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It’s looking really grim for Apple in China

Apple boss Tim Cook. Photo credit: iphonedigital.

Chinese consumers are voting with their wallets – and they’re no longer voting for a new iPhone. That’s clear to see from Apple’s latest earnings report, released overnight, which shows Tim Cook’s company pulling in shrinking revenue from the greater China area – mainland China, Hong Kong, Macau, Taiwan – in the first three months of the year.

It proves last year’s dip was no fluke – it’s now a trend of increasingly poor starts for Apple in January to March across China, a time that encompasses a busy shopping season ahead of Chinese New Year.

If we look only at January to March each year – so as to compare, er… apples with apples – we see that Apple is on the decline in the region after the smash-hit iPhone 6, which came out towards the end of 2014.

The iPhone 7, which doesn’t look much different from the iPhone 6 and 6s, has been a big flop.

iPhone 7

Photo credit: Apple.

Here’s the full picture of Apple’s decline in China since the start of 2013, with Japan and the rest of Asia-Pacific seeing, in contrast, gradual growth.

In terms of iPhone sales, Apple dropped slightly from 51.2 million globally in the first three months of 2016 to 50.8 million in the same period this year. And here’s the global view of revenue:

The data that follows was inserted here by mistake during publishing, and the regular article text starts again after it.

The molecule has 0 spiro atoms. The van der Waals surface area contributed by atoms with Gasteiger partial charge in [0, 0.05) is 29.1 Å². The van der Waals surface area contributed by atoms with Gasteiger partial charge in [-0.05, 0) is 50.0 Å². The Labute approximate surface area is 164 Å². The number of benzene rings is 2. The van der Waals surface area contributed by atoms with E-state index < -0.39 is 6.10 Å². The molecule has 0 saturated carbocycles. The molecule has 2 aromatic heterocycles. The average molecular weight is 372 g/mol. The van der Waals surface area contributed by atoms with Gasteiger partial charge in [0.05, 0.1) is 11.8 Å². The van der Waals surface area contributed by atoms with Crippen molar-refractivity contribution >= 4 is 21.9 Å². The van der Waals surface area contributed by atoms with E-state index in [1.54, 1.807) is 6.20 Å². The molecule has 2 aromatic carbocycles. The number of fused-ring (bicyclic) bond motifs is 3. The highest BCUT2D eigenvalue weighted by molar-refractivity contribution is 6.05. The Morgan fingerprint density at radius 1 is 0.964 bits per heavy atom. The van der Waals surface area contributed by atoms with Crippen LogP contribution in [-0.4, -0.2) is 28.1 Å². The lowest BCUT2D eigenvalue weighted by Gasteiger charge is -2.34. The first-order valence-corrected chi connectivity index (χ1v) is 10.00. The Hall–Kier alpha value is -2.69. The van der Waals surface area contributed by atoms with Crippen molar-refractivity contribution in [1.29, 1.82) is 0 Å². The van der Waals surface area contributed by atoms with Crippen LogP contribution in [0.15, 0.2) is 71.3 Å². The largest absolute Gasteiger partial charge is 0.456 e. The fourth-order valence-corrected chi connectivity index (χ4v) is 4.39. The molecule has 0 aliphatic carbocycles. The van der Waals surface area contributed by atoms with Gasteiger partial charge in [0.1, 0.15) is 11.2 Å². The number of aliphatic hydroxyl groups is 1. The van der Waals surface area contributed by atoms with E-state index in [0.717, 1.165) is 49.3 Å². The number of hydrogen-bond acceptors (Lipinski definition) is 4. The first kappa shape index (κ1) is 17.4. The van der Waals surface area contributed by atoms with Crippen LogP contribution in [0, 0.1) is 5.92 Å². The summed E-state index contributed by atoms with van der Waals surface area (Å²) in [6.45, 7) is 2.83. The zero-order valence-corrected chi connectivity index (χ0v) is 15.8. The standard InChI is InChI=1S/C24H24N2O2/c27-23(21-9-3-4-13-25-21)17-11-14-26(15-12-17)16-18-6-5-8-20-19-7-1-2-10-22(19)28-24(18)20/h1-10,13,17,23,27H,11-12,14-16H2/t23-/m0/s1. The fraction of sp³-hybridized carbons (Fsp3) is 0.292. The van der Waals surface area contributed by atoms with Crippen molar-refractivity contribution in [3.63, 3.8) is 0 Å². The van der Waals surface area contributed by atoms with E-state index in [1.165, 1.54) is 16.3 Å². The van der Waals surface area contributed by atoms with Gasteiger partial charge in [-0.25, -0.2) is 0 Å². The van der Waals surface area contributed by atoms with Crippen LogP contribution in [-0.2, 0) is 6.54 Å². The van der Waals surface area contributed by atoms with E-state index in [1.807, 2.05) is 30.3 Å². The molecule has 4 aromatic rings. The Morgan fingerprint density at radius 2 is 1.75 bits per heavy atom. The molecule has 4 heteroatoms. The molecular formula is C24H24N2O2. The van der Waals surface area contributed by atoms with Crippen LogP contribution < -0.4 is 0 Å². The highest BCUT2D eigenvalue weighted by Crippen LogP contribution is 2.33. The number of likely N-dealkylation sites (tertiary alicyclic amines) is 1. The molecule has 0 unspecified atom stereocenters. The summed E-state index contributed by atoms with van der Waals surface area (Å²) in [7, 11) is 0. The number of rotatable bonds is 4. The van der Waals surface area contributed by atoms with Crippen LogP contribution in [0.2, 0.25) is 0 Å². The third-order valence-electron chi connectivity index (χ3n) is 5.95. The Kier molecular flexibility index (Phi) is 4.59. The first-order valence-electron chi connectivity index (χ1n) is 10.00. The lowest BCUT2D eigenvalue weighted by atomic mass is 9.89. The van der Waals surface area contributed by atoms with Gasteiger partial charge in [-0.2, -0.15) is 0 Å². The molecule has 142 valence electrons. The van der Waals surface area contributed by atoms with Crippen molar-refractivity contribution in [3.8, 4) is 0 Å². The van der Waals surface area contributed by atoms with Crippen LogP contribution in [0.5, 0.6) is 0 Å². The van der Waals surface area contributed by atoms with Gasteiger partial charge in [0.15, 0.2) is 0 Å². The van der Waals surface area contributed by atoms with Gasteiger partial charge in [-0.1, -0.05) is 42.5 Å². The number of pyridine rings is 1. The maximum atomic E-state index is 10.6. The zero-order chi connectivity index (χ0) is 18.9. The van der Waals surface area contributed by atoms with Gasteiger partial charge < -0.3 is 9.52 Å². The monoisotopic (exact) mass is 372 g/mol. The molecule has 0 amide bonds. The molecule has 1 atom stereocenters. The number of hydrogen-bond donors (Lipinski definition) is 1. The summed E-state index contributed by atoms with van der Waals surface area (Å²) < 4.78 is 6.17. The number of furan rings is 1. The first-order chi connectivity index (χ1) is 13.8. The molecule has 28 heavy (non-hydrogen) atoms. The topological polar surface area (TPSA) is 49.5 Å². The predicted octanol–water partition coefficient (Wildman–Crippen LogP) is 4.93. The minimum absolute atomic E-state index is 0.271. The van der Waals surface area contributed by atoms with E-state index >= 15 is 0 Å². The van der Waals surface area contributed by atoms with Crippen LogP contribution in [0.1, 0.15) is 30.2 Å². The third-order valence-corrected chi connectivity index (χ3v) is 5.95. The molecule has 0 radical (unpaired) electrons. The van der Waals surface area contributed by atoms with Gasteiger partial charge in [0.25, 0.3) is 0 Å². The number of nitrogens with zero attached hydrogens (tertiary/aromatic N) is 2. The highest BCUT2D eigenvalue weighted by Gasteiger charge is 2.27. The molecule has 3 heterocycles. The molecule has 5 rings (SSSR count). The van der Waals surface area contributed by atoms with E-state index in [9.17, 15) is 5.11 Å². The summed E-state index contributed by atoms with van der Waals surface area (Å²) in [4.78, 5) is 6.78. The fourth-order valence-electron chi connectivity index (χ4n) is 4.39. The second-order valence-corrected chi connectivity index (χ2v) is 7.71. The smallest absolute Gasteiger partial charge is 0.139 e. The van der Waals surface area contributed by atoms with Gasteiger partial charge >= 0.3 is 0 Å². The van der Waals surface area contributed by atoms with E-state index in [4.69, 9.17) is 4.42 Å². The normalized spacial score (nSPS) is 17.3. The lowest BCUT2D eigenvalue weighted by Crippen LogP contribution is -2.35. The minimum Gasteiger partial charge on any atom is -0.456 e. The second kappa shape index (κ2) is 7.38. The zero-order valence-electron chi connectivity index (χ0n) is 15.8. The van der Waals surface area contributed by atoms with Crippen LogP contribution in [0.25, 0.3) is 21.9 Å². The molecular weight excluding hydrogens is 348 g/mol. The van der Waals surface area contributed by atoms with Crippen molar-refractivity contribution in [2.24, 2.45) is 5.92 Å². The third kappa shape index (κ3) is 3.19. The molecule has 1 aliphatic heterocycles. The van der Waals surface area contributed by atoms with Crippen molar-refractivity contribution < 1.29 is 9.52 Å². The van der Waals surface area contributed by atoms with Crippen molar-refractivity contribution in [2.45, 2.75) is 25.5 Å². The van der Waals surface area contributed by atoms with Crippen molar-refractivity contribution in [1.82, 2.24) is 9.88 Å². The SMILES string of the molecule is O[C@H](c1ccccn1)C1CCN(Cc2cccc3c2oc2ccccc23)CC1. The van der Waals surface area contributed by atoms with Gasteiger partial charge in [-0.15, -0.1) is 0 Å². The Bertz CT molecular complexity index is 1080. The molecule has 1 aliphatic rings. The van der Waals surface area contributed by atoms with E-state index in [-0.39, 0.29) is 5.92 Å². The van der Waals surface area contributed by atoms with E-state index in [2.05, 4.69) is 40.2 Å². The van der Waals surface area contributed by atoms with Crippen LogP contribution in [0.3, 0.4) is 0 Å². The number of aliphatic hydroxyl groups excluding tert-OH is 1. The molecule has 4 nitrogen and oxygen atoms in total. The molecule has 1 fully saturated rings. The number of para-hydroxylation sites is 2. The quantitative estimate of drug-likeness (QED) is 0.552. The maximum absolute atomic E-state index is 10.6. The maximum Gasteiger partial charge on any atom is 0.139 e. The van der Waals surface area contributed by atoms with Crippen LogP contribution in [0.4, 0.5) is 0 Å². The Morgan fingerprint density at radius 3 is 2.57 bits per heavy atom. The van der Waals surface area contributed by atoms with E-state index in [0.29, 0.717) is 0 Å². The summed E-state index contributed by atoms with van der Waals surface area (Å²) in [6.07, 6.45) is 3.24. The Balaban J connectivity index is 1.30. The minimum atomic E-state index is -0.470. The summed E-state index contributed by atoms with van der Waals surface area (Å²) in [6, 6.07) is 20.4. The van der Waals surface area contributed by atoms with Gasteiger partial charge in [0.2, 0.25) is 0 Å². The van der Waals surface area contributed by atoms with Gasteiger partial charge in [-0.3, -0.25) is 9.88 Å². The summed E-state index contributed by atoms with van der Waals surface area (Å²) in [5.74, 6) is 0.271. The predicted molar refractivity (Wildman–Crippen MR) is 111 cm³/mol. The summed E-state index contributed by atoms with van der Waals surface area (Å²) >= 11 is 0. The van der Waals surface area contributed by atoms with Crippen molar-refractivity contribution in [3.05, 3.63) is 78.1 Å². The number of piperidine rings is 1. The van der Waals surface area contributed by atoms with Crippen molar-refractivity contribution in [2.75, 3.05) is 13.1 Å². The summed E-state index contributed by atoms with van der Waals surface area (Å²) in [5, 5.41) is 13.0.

Apple was China’s fourth biggest phone brand in terms of shipments at the last count from IDC, dropping four points in market share from the previous year.

Chinese brands – notably Oppo, Huawei, and Vivo – had contrasting fortunes in their home nations as their increasingly premium designs found favor with shoppers.

While Apple’s situation looks grim right now, there’s still hope. Chinese consumers are spending more and more on their phones each year. Plus, a new iPhone later this year might be capable of wowing shoppers and beating the 2015 highs of the iPhone 6 – which moved away from the rectangular edges of previous years – so long as it has a very different design.

This post It’s looking really grim for Apple in China appeared first on Tech in Asia.

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